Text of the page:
SCOTLAND'S directorates want the placing request and school board legislation scrapped in favour of local authority schemes.
In a submission on the proposed Education Bill, launched yesterday (Thursday), the Association of Directors of Education says both pieces of legislation are too prescriptive and do not give authorities the flexibility to deal with local circumstances - a general "light touch" theme which runs through its response.
The association, which meets in Edinburgh today (Friday) for its annual conference, says the 1988 School Boards Act "is perhaps the best example of statutory provision at an entirely inappropriate level of detail. It is clearly absurd that the law should prescribe the composition of appointments boards for various grades of promoted posts or the electoral arrangements for boards in schools of various sizes.
"The ethos of the 1988 Act is one of distrust. It reflects the belief of the then government that local authorities would, if offered the smallest of loopholes, avoid consulting parents or involving them in the work of schools."
The directors want the Act replaced by a general duty on education authorities to draw up schemes for parental involvement, approved by the Scottish Executive if necessary. Ministers have already signalled they are planning a rethink on the role of school boards.
There is unlikely, however, to be any U-turn on parental choice as Sam Galbraith, Children and Education Minister, made clear as recently as a fortnight ago at the annual Edinburgh conference. The directors welcome the planned change that authorities can turn down a placing request for entry into primary 1 if the size of class would put pressure on accommodation as children move through the school.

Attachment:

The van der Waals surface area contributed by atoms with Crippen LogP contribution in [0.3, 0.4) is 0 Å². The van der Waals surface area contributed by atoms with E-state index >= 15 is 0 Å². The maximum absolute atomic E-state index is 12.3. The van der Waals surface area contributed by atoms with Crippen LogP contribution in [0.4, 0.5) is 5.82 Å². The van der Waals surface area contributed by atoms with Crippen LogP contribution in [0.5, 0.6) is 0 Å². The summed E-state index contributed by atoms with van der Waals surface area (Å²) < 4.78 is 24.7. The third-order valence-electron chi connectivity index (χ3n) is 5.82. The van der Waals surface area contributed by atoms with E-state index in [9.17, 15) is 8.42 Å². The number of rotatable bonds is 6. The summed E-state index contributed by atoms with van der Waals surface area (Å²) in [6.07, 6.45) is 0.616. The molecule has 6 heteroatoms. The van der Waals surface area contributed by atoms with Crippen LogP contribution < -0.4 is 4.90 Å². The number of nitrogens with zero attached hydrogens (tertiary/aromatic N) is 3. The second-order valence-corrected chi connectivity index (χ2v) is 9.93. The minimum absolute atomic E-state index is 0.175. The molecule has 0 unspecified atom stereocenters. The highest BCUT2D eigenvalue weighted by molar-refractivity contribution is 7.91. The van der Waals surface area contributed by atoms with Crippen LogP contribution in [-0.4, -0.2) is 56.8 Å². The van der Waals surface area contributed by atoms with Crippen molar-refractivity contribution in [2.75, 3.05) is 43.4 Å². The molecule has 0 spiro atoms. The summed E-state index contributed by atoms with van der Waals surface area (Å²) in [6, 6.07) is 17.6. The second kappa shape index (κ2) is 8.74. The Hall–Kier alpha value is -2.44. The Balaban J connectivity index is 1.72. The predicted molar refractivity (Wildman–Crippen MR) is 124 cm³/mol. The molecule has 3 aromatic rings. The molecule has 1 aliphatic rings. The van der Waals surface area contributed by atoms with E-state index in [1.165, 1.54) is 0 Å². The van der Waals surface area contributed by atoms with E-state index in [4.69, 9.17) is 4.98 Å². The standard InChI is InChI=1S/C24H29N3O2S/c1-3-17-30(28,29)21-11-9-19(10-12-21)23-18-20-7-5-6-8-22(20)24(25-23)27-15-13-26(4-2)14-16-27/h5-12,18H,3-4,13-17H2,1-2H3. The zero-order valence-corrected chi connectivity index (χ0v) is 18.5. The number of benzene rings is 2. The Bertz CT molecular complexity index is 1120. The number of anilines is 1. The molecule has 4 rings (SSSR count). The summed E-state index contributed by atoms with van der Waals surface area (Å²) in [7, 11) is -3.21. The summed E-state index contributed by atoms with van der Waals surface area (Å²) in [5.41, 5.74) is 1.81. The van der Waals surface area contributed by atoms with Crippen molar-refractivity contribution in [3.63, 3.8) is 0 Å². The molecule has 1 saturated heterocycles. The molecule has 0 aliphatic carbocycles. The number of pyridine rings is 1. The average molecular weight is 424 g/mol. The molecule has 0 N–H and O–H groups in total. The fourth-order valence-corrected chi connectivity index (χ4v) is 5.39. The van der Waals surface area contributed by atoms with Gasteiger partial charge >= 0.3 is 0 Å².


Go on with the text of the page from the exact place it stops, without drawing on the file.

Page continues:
But, as with the school board provisions, the ADES believes the placing request legislation is too detailed and should be replaced by a general duty on authorities to draw up schemes for admissions to schools. These would simply oblige councils "to comply with parental preference other than in exceptional cases".
Demand for authorities to be given a freer hand is also evident in the reminder to ministers that the present ring-fenced funding of pre-school education ends in 2002 and should be included thereafter in the general local government financial pool.
Such a change would assist parental choice, the submission states, because it would allow councils to meet the wishes of parents who want to defer their children's entry to education. This has to be financed by the councils themselves at present because Government funding is earmarked specifically for the pre-school stages.
On the whole the association gives the Bill a general welcome. Michael O'Neill, who steps down as ADES president this weekend, says the proposals are "far-reaching and opportunity-filled".
Not unnaturally, the association supports the Executive's intention to put education authorities in the driving seat to deliver ministers' agenda of "continuous improvement".
Mr O'Neill pledged that education authorities would be "well-managed, quality-conscious and quality-seeking" as their part of the bargain.
The price to be paid is that the authorities will have to undergo inspection by HMI, replacing the present voluntary system, and will be required to publish annual progress reports on their performance. The association cautions, however, against premature assessment of performance in areas such as early intervention which would take 10 years to have an impact on exam results.
The ADES cautions that resources will have to be provided, particularly for the extended quality assurance processes council education departments will have to introduce. The Executive should cost the various measures in the Bill, it suggests.